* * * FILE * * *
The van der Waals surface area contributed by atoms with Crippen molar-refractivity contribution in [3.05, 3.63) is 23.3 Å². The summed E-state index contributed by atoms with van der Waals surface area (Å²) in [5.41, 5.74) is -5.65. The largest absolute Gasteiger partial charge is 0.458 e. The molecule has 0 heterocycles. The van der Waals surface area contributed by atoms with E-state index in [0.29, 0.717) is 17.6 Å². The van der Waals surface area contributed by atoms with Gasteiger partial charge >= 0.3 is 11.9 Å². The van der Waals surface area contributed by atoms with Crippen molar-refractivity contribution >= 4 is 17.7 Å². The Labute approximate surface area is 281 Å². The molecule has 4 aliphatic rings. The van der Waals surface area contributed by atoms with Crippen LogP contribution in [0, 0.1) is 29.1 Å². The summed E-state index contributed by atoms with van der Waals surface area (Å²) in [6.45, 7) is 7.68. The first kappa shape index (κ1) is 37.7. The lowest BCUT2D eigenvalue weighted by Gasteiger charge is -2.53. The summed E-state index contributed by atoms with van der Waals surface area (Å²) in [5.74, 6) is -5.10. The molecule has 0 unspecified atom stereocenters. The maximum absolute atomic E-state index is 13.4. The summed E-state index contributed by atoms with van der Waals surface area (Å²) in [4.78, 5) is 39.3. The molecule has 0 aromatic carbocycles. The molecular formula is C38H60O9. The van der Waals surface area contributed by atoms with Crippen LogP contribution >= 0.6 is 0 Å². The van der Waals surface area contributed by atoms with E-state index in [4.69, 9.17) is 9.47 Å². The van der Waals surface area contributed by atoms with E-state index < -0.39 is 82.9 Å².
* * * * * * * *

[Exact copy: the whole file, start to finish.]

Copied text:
The van der Waals surface area contributed by atoms with Crippen molar-refractivity contribution in [3.05, 3.63) is 23.3 Å². The summed E-state index contributed by atoms with van der Waals surface area (Å²) in [5.41, 5.74) is -5.65. The largest absolute Gasteiger partial charge is 0.458 e. The molecule has 0 heterocycles. The van der Waals surface area contributed by atoms with E-state index in [0.29, 0.717) is 17.6 Å². The van der Waals surface area contributed by atoms with Gasteiger partial charge >= 0.3 is 11.9 Å². The van der Waals surface area contributed by atoms with Crippen molar-refractivity contribution >= 4 is 17.7 Å². The Labute approximate surface area is 281 Å². The molecule has 4 aliphatic rings. The van der Waals surface area contributed by atoms with Crippen LogP contribution in [0, 0.1) is 29.1 Å². The summed E-state index contributed by atoms with van der Waals surface area (Å²) in [6.45, 7) is 7.68. The first kappa shape index (κ1) is 37.7. The lowest BCUT2D eigenvalue weighted by Gasteiger charge is -2.53. The summed E-state index contributed by atoms with van der Waals surface area (Å²) in [5.74, 6) is -5.10. The molecule has 0 unspecified atom stereocenters. The maximum absolute atomic E-state index is 13.4. The summed E-state index contributed by atoms with van der Waals surface area (Å²) in [4.78, 5) is 39.3. The molecule has 0 aromatic carbocycles. The molecular formula is C38H60O9. The van der Waals surface area contributed by atoms with Crippen LogP contribution >= 0.6 is 0 Å². The van der Waals surface area contributed by atoms with E-state index in [4.69, 9.17) is 9.47 Å². The van der Waals surface area contributed by atoms with E-state index < -0.39 is 82.9 Å².